4. I have carefully perused the record and hear Mr. S.N. Vyas. learned Counsel for the appellants and Mr. Jaswant Mal Bhandari, appearing on behalf of the respondents It has been contended on behalf of the appellants that both the courts below committed an error of law in dismissing the suit of the appellants although the appellants adduced satisfactory evidence to establish their title to the 'Nohra under attachment. It was further urged by Mr. S.N. Vyas, learned Counsel for the appellants, that the sale made by Kojiya judgment-debtor in favour of the appellants by way of registered sale-deed dated April 19, was neither void? nor collusive or fraudulent, button the other hand, the appellants were transferees in good faith and for consideration and so their right or title to the 'Nohra' could not be impaired by its attachment merely because Kojiya judgment-debtor gave preference to one of his creditors, i.e. the appellants to the exclusion of his other creditors, namely, Tej Raj and Babu Lal.
5. Mr. Jaswant Mal Bhandari, on the other hand, argued that Kojiya, judgment debtor, with the purpose of defeating or delaying his creditors, namely Tej Raj and Bibu lal, respondents converted his Nobra' into money and his object was known to the purchasers appellants who aided and assisted the judgment-debtor in carrying out his said purpose by getting a sale-deed executed by him after the property was attached by the Amin Shri Mool Raj in execution of the decree obtained against him by the respondents Hence, according to him, the title of the appellants is worthless as against Tej Raj and Babulal, respondents.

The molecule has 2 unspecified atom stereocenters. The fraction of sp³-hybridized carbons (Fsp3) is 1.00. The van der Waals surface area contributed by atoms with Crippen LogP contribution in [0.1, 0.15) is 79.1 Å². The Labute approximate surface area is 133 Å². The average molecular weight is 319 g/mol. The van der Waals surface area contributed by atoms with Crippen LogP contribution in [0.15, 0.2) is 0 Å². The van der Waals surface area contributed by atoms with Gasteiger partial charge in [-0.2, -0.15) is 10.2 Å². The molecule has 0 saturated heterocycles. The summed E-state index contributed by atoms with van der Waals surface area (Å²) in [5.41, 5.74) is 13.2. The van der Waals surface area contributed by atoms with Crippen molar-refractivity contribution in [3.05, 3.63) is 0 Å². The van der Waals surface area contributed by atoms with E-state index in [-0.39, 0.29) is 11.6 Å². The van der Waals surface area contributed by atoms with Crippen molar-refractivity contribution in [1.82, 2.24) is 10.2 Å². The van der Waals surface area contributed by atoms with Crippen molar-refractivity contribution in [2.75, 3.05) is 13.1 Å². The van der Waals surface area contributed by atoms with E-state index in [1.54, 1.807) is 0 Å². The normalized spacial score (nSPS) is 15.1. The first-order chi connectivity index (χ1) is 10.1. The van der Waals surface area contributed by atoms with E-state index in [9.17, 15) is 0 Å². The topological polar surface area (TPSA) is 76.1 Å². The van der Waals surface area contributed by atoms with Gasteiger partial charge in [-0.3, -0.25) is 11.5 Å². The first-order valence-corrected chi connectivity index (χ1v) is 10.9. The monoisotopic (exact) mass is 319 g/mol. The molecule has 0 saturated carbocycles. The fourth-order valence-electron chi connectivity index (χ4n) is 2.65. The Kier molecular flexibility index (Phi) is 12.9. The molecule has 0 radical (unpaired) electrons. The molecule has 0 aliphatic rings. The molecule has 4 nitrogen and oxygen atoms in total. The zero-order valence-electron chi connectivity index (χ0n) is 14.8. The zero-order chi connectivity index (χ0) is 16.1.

6. I have given my best consideration to the rival contentions. It may be observed at the outset that in the present case a copy of the proclamation order issued under Order XXI, Rule 54, old CPC was not affixed on a Conspicuous part of the court house till April 20/1963, as rightly held by both the courts below. It was ho doubt affixed on a conspicuous part of the Nohra' sought to be attached and was pre claimed by beat of document the place or adjacent to the 'Nohra' but the omission to affix a copy of the sale proclamation on a conspicuous part of the court house was a material irregularity and the attachment of the 'Nohra' was not complete till April 20, 1963, on which date a copy of the proclamation order was affixed on a conspicuous part of the court house. 'In this view of the matter, the transfer of the 'Nohra' made by the judgment-debtor in favour of the appellants on April 19, 1963, was not void Reference in this connection may be made to an authority of this Court Ramnath v. Babulal 1956 RLW 92, where it was held that no valid attachment of the property is made unless all the processes of the attachment specified in Order XXI, Rule 54 CPC hive been served.